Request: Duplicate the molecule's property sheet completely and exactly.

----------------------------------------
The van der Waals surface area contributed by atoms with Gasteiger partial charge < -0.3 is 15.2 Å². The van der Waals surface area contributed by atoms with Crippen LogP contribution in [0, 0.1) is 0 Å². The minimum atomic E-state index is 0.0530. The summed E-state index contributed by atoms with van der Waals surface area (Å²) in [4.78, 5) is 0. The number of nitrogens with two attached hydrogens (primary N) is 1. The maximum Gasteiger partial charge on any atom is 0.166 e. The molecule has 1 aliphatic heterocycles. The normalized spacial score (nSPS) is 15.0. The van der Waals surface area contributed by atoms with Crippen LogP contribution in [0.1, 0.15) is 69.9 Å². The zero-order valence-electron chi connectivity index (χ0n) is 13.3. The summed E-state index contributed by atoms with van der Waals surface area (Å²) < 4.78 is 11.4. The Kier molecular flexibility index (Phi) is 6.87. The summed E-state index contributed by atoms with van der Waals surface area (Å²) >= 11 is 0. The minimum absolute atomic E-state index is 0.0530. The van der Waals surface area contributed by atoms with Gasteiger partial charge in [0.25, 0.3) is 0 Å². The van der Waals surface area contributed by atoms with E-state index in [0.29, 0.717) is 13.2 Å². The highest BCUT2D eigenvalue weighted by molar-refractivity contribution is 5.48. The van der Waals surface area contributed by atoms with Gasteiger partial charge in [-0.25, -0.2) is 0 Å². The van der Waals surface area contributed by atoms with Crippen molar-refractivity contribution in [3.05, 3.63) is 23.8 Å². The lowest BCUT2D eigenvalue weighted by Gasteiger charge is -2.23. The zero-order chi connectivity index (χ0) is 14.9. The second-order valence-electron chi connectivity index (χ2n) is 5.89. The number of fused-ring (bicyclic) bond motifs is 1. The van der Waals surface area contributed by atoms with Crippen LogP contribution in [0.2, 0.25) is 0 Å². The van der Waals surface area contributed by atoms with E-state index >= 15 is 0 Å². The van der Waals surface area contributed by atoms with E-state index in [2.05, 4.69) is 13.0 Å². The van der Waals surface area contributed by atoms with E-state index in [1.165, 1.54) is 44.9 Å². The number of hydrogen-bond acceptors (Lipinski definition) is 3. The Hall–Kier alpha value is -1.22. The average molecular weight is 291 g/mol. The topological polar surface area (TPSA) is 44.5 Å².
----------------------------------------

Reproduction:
The van der Waals surface area contributed by atoms with Gasteiger partial charge < -0.3 is 15.2 Å². The van der Waals surface area contributed by atoms with Crippen LogP contribution in [0, 0.1) is 0 Å². The minimum atomic E-state index is 0.0530. The summed E-state index contributed by atoms with van der Waals surface area (Å²) in [4.78, 5) is 0. The number of nitrogens with two attached hydrogens (primary N) is 1. The maximum Gasteiger partial charge on any atom is 0.166 e. The molecule has 1 aliphatic heterocycles. The normalized spacial score (nSPS) is 15.0. The van der Waals surface area contributed by atoms with Crippen LogP contribution in [0.1, 0.15) is 69.9 Å². The zero-order valence-electron chi connectivity index (χ0n) is 13.3. The summed E-state index contributed by atoms with van der Waals surface area (Å²) < 4.78 is 11.4. The Kier molecular flexibility index (Phi) is 6.87. The summed E-state index contributed by atoms with van der Waals surface area (Å²) >= 11 is 0. The minimum absolute atomic E-state index is 0.0530. The van der Waals surface area contributed by atoms with Gasteiger partial charge in [0.25, 0.3) is 0 Å². The van der Waals surface area contributed by atoms with E-state index in [0.29, 0.717) is 13.2 Å². The highest BCUT2D eigenvalue weighted by molar-refractivity contribution is 5.48. The van der Waals surface area contributed by atoms with Gasteiger partial charge in [-0.25, -0.2) is 0 Å². The van der Waals surface area contributed by atoms with Crippen molar-refractivity contribution in [3.05, 3.63) is 23.8 Å². The lowest BCUT2D eigenvalue weighted by Gasteiger charge is -2.23. The zero-order chi connectivity index (χ0) is 14.9. The second-order valence-electron chi connectivity index (χ2n) is 5.89. The number of fused-ring (bicyclic) bond motifs is 1. The van der Waals surface area contributed by atoms with Crippen LogP contribution in [0.2, 0.25) is 0 Å². The van der Waals surface area contributed by atoms with E-state index >= 15 is 0 Å². The van der Waals surface area contributed by atoms with E-state index in [2.05, 4.69) is 13.0 Å². The van der Waals surface area contributed by atoms with E-state index in [1.165, 1.54) is 44.9 Å². The number of hydrogen-bond acceptors (Lipinski definition) is 3. The Hall–Kier alpha value is -1.22. The average molecular weight is 291 g/mol. The topological polar surface area (TPSA) is 44.5 Å².